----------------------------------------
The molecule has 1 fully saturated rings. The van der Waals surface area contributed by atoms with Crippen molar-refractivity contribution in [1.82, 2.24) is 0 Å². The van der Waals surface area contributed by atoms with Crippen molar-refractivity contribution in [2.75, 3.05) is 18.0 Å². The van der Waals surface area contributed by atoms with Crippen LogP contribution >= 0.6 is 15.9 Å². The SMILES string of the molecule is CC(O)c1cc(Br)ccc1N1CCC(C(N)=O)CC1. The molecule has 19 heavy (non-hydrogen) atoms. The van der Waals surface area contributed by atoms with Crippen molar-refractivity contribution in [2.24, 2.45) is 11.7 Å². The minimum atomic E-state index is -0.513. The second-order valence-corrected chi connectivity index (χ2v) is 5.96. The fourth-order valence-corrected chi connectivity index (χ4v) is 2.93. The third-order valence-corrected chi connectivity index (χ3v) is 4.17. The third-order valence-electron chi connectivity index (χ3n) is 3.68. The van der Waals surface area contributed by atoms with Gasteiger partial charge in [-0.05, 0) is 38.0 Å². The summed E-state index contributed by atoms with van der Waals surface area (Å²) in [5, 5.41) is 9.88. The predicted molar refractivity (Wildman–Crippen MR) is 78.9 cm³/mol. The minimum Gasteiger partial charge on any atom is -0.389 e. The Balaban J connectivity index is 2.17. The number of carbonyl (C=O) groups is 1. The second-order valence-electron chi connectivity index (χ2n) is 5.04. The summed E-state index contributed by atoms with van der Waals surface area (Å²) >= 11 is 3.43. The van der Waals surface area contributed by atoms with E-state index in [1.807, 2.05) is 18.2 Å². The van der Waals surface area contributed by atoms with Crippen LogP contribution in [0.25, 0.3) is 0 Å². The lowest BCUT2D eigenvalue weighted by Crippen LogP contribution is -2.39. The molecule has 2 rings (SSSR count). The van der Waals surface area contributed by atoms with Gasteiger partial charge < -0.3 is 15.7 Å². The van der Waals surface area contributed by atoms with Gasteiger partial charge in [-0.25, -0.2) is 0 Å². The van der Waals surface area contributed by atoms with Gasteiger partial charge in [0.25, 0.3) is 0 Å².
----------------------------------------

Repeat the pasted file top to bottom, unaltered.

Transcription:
The molecule has 1 fully saturated rings. The van der Waals surface area contributed by atoms with Crippen molar-refractivity contribution in [1.82, 2.24) is 0 Å². The van der Waals surface area contributed by atoms with Crippen molar-refractivity contribution in [2.75, 3.05) is 18.0 Å². The van der Waals surface area contributed by atoms with Crippen LogP contribution >= 0.6 is 15.9 Å². The SMILES string of the molecule is CC(O)c1cc(Br)ccc1N1CCC(C(N)=O)CC1. The molecule has 19 heavy (non-hydrogen) atoms. The van der Waals surface area contributed by atoms with Crippen molar-refractivity contribution in [2.24, 2.45) is 11.7 Å². The minimum atomic E-state index is -0.513. The second-order valence-corrected chi connectivity index (χ2v) is 5.96. The fourth-order valence-corrected chi connectivity index (χ4v) is 2.93. The third-order valence-corrected chi connectivity index (χ3v) is 4.17. The third-order valence-electron chi connectivity index (χ3n) is 3.68. The van der Waals surface area contributed by atoms with Gasteiger partial charge in [-0.05, 0) is 38.0 Å². The summed E-state index contributed by atoms with van der Waals surface area (Å²) in [5, 5.41) is 9.88. The predicted molar refractivity (Wildman–Crippen MR) is 78.9 cm³/mol. The minimum Gasteiger partial charge on any atom is -0.389 e. The Balaban J connectivity index is 2.17. The number of carbonyl (C=O) groups is 1. The second-order valence-electron chi connectivity index (χ2n) is 5.04. The summed E-state index contributed by atoms with van der Waals surface area (Å²) >= 11 is 3.43. The van der Waals surface area contributed by atoms with E-state index in [1.807, 2.05) is 18.2 Å². The van der Waals surface area contributed by atoms with Crippen LogP contribution in [0.25, 0.3) is 0 Å². The lowest BCUT2D eigenvalue weighted by Crippen LogP contribution is -2.39. The molecule has 2 rings (SSSR count). The van der Waals surface area contributed by atoms with Gasteiger partial charge < -0.3 is 15.7 Å². The van der Waals surface area contributed by atoms with Gasteiger partial charge in [-0.25, -0.2) is 0 Å². The van der Waals surface area contributed by atoms with Gasteiger partial charge in [0.25, 0.3) is 0 Å².